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United States v. Lobo

United States District Court, D. Rhode Island

January 29, 2018

ESTEFANO J. LOBO, Defendant.



         Defendant Estefano J. Lobo was indicted on drug trafficking and gun-related charges after Pawtucket police officers executed a search warrant at an apartment located at 60 Comstock Street in Pawtucket, Rhode Island. Lobo now moves to suppress all evidence seized during the search, and the Government opposes that motion.[1]After careful consideration, the Motion is DENIED for the reasons that follow.

         I. Background

         Lobo challenges the magistrate judge's probable cause determination on the face of the affidavit submitted in support of the application for the search warrant executed on October 25, 2016. Accordingly, the Court is tasked with assessing “the sufficiency of [the] affidavit supporting [the] search warrant” and in so doing, must “afford an ample amount of deference to the issuing magistrate's finding of probable cause.” United States v. Dixon, 787 F.3d 55, 58 (1st Cir.), cert. denied, 136 S.Ct. 280 (2015) (citing United States v. Ribeiro, 397 F.3d 43, 48 (1st Cir. 2005); Illinois v. Gates, 462 U.S. 213, 236 (1983)). The Court will discard “the magistrate judge's initial evaluation . . . only if [it] see[s] no substantial basis for concluding that probable cause existed.” Dixon, 787 F.3d at 58-59 (quoting Ribeiro, 397 F.3d at 48). With this in mind, the following facts are gleaned from the affidavit in support of the search warrant for the second floor of 60 Comstock Street. See United States v. Joubert, 778 F.3d 247, 252 (1st Cir. 2015) (“And in making this inquiry, we focus on the facts and supported opinions in the affidavit, ignoring ‘unsupported conclusions.'”) (citation omitted).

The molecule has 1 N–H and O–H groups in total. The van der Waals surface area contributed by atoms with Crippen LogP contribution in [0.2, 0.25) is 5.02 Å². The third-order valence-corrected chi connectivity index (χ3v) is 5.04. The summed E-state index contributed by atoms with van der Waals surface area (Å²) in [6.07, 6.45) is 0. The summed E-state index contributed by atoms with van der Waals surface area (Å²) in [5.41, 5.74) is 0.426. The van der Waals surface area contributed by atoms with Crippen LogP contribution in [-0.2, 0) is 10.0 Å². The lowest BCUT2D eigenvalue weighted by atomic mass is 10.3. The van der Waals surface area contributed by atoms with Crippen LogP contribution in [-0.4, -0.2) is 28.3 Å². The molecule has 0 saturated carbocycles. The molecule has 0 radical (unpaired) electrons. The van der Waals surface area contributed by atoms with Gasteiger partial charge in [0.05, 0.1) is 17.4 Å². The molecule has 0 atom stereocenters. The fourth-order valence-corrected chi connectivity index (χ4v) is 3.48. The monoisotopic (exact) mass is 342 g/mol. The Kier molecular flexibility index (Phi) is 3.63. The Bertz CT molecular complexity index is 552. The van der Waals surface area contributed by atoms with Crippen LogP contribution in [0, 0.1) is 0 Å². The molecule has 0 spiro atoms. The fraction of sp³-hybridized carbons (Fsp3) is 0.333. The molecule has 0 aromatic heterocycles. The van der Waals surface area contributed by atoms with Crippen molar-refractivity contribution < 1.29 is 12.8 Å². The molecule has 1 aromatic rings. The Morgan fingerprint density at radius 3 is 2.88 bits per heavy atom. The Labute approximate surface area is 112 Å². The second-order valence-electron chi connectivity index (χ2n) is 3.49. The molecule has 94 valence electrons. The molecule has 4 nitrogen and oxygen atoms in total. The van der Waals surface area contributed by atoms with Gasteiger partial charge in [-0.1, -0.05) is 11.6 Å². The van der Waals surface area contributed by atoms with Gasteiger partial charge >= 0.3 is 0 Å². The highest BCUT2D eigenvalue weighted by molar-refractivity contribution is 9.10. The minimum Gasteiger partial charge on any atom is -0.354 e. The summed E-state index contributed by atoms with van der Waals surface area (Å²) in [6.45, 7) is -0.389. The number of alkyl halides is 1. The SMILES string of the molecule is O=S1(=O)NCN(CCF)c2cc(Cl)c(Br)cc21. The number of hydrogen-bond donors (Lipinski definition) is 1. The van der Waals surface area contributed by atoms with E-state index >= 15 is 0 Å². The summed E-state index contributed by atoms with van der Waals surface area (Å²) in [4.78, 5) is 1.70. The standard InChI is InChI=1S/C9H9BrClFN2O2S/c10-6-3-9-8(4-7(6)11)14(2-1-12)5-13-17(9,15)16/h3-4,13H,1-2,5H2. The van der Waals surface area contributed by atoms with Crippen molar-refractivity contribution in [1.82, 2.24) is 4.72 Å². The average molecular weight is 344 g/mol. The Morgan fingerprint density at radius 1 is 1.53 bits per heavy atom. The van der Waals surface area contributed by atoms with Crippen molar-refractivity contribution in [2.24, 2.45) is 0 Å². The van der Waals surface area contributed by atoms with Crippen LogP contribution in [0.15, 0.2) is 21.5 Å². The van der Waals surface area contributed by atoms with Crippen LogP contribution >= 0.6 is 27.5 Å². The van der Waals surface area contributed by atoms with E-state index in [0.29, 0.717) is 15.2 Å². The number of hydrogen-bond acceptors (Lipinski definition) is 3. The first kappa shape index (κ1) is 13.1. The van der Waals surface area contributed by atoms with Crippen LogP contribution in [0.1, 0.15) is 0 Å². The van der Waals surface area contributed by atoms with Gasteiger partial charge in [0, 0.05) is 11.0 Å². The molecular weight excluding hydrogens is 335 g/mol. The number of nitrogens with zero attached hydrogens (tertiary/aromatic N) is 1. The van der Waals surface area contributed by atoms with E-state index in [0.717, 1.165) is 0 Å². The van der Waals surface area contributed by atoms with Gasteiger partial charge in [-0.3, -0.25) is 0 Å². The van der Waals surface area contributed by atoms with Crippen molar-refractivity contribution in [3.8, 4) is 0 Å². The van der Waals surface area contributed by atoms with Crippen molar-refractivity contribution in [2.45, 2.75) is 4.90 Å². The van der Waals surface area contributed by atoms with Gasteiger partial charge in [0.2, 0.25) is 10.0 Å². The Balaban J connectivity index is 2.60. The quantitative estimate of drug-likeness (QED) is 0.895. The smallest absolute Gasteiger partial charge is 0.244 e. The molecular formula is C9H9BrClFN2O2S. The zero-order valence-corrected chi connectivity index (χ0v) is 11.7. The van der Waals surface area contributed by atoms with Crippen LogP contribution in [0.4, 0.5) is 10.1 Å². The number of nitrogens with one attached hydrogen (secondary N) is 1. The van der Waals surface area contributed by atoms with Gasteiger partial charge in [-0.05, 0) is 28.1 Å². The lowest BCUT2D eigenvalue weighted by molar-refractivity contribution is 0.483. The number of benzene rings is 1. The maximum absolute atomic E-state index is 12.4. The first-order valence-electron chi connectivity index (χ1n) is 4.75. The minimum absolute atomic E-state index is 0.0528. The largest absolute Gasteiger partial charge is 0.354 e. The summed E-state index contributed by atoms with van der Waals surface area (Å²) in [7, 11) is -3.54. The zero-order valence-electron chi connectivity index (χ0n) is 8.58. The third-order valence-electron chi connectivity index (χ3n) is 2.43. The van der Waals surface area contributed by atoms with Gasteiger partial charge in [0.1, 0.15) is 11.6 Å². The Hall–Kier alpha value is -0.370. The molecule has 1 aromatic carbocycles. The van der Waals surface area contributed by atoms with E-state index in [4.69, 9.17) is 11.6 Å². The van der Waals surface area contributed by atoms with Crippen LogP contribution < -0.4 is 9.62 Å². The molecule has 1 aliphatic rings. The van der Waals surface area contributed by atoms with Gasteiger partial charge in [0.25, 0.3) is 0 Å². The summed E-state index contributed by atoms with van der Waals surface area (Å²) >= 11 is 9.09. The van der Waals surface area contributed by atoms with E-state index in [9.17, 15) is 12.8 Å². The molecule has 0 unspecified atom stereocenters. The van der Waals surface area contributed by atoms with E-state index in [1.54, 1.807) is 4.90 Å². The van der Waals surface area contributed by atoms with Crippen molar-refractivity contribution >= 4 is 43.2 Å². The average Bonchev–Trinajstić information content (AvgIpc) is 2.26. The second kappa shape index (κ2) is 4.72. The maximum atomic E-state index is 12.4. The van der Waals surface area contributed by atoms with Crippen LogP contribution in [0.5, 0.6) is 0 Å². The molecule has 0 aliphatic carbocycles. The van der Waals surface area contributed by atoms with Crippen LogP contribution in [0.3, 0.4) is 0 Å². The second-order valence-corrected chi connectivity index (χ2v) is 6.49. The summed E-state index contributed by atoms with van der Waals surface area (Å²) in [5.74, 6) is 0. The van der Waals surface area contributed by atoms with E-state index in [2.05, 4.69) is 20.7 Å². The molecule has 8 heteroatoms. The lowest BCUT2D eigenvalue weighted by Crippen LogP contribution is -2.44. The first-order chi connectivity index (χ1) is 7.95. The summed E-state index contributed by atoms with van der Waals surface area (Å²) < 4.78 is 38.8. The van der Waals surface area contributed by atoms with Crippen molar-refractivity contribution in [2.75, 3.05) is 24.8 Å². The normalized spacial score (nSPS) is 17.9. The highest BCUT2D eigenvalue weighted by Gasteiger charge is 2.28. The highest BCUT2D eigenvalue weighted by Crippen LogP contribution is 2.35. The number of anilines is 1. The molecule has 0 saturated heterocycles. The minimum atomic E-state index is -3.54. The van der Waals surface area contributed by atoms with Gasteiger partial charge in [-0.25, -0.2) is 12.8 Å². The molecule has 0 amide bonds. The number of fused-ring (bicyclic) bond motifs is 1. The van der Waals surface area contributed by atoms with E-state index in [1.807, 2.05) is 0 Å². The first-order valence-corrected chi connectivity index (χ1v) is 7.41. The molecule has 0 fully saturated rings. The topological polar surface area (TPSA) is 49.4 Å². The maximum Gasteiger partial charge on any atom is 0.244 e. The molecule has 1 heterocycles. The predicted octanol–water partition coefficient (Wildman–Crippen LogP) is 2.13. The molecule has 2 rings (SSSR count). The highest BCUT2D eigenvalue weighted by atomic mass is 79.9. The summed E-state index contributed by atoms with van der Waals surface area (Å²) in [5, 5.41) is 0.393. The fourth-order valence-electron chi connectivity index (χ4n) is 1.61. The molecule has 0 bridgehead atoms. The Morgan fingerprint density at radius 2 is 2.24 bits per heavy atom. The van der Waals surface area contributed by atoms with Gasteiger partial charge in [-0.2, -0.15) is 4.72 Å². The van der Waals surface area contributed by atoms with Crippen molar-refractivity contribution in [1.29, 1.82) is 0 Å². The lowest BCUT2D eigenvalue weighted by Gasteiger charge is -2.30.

For approximately six months before obtaining a search warrant, Pawtucket police officers periodically surveilled Lobo at 60 Comstock Street.[2] During this surveillance period, officers witnessed numerous activities that were later used in support of an application for a search warrant of the apartment.[3]

         The first such activity occurred in April 2016, when officers observed Lobo briefly meet with an unnamed woman in his rental car in front of 60 Comstock Street, in Pawtucket, Rhode Island.[4]Officers believed this behavior was consistent with “illegal narcotics transactions.”[5] Over the following six months, officers continued to intermittently surveil Lobo and witnessed brief meetings similar to the April meeting.[6] In July 2016, officers observed Lobo enter the three-story home at 60 Comstock Street and walk out on to the second-floor balcony.[7] Based on this observation, the officers connected Lobo to the second-floor residence of the home. In early October 2016, a confidential informant (“CI”) approached Detective Smith, of the Pawtucket Police Department, and offered to purchase cocaine from Lobo.[8]Officers arranged for a “controlled buy” to take place by giving money to the CI, searching the CI prior to the buy, and surveilling both the CI and Lobo prior to, during, and after the encounter.[9]Immediately following the meeting with Lobo, the CI met officers at a predetermined location and produced “a small plastic bag containing a yellowish white rock like substance.”[10] Officers conducted a field test on the substance, which “showed a positive reaction for the presence of cocaine.”[11] Officers observed Lobo return to 60 Comstock Street following his meeting with the CI.[12]